South Africa is facing an unprecedented crisis. The coronvirus pandemic is not only a threat to the lives of many people, but also to their livelihoods.
It is our most vulnerable communities who are feeling the impact of the lockdown and its consequences. Many communities across South Africa have no means to put food on the table and we are now facing a massive humanitarian challenge.
Yesterday, we started to see this impact here in the Western Cape, when several grocery stores were looted, and unrest ensued following food parcel distribution in Mitchell’s Plain.
While the distribution of these food parcels was not done by the Western Cape Department of Social Development, it does demonstrate the frustration and desperation of many people. It also indicates that there is persistent misinformation that has been circulated about food parcels.
It is important to again clarify the details of the Western Cape Department of Social Development’s efforts to assist the most vulnerable in our province through an emergency initiative during the lockdown that goes beyond our usual interventions.
Firstly, it is important to note that the South African Social Security Agency (SASSA) remains the lead agency charged with social support to the poor in terms of the Social Assistance Act. This legislative mandate covers food parcels and vouchers.
The SASSA offices were closed by the directive of Minister Zulu on 30 March 2020 as part of the lock-down. While we understand that this was done to support the lockdown, we believe that this decision needs to revisited. It is our opinion that these offices be should be re-opened as an essential service to the poor and so that SASSA can fully function and execute its mandate fully.
This should be done in full accordance with proper good hygiene and physical distancing practises, as shown possible with other essential services during this time.
I would like to warmly welcome the news that the National Department of Social Development has indicated that it will be looking to provide additional funds from its budget, and the Solidarity Fund, to assist provinces with more food parcels. These funds will go directly from National DSD to NGOs in the province.
Indeed, we need greater collaboration between all spheres of government and SASSA in responding to this massive challenge.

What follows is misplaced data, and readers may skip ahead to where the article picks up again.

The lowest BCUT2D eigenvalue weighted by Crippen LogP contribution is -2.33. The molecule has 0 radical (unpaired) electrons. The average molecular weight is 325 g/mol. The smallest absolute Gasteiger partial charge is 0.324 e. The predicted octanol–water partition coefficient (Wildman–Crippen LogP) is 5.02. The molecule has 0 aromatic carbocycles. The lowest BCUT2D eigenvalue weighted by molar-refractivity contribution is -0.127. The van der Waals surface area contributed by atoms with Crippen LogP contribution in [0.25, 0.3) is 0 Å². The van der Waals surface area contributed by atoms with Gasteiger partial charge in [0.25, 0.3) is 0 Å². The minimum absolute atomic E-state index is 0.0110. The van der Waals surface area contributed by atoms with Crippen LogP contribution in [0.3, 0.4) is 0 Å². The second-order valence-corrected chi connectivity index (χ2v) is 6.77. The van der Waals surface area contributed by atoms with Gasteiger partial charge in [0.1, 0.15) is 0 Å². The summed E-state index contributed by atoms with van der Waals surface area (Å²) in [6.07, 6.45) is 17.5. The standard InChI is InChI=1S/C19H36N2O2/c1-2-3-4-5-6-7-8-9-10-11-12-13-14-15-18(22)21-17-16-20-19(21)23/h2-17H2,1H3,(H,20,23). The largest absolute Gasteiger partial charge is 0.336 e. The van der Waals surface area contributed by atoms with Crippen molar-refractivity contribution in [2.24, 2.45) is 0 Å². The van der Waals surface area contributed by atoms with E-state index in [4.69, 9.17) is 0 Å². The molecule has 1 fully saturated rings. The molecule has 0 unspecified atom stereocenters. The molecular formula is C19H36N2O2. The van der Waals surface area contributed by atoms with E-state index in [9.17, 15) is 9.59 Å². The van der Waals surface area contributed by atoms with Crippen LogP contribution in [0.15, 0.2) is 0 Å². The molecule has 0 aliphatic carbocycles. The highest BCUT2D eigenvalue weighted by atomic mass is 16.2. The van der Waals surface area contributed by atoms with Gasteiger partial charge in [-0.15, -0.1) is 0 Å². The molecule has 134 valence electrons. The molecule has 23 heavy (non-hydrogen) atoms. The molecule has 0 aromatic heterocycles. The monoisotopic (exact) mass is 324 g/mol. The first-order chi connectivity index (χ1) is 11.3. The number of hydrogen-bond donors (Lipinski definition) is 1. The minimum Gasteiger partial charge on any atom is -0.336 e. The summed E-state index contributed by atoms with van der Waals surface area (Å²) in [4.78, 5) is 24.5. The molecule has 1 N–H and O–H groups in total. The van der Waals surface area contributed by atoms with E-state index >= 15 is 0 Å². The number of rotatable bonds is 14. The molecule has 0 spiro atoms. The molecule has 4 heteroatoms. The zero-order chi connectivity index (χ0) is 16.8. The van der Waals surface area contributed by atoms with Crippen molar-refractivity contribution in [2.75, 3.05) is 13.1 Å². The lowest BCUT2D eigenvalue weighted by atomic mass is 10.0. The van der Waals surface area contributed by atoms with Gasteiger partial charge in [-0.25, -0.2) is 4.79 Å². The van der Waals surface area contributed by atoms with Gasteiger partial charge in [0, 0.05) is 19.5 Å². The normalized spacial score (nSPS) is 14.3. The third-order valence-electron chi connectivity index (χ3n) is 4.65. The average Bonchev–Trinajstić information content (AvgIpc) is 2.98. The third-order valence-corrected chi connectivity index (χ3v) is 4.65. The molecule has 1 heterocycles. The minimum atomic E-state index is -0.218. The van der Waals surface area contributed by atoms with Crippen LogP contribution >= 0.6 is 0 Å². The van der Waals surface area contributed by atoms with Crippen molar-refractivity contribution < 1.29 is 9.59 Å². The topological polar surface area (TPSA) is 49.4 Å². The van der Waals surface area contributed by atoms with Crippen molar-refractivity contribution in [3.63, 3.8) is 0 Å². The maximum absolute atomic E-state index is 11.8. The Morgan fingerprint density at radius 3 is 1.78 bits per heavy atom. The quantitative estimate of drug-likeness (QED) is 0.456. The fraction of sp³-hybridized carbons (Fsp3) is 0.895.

In terms of the Western Cape Government’s emergency lockdown nutrition programme, the Western Cape Department of Social Development has made additional R35 million available for food relief programmes from Provincial Treasury allocations, to widen our existing nutrition safety net.
As part of this effort, 50 000 food parcels will be provided once-off to support a family of four for one month during the lockdown and is based on set criteria. This ensures that this limited number of parcels reach the most vulnerable people.
The qualifying criteria includes:
- Households affected by COVID-19 infections in the following instances:
- A member/s of the family who tested positive for the virus and are in quarantine in their homes.
- A household where a member of the family who tested positive for the virus and who have insufficient means to sustain themselves during the lockdown period.
- A person who is on medication or who suffers from a chronic illness and have insufficient means to sustain themselves and was assessed and referred by a local clinic or registered health practitioner.
- A person and their household who have insufficient means to sustain themselves during the lockdown period who was referred by a registered humanitarian relief agency, registered NPO or a municipal manager, and assessed by DSD. In this instance, persons not yet in receipt of SASSA grants, including the elderly, child headed houses, grant awaiting beneficiaries will be prioritised.
What is the process?
Requests that are sent through from a call centre, municipal manager, humanitarian relief agency, or registered NPO are routed to DSD social workers.
This information is added to a central DSD database, followed by a telephonic assessment by one of our social workers, and screening of the person’s ID against SASSA’s database to check whether the person is an existing grant or food recipient from SASSA.
Once a prospective beneficiary is confirmed as meeting the criteria, they are then contacted by the Department, and given details of when delivery will take place. This process is followed to ensure the most vulnerable can receive this limited resource.
Thank you to NGOs, volunteers and donors:
I also wish to remind the public that our Department is not the only organisation working on food relief. There are a number of NGOs, private sector donors, volunteers etc. which have come forward to assist communities independently, of government. We wish to thank all of those organisations, donors and volunteers, who have stepped up to give life to the whole of society approach.
We are looking for further support in our effort to help those who are vulnerable across our communities. If you are able to donate any food or other support, please contact email@example.com
I would like to thank all our service workers, and particularly our social work professionals and all support staff, who are out there every day, working hard to ensure services to the most vulnerable continue.
I also wish to thank each and every resident, who continues to follow the rules of the lockdown thereby helping us in our fight to stop the spread.
We urge the public to access credible information on https://www.westerncape.gov.za/department-of-health/coronavirus
For more information about our other services, please refer to the Western Cape Department’s Website below: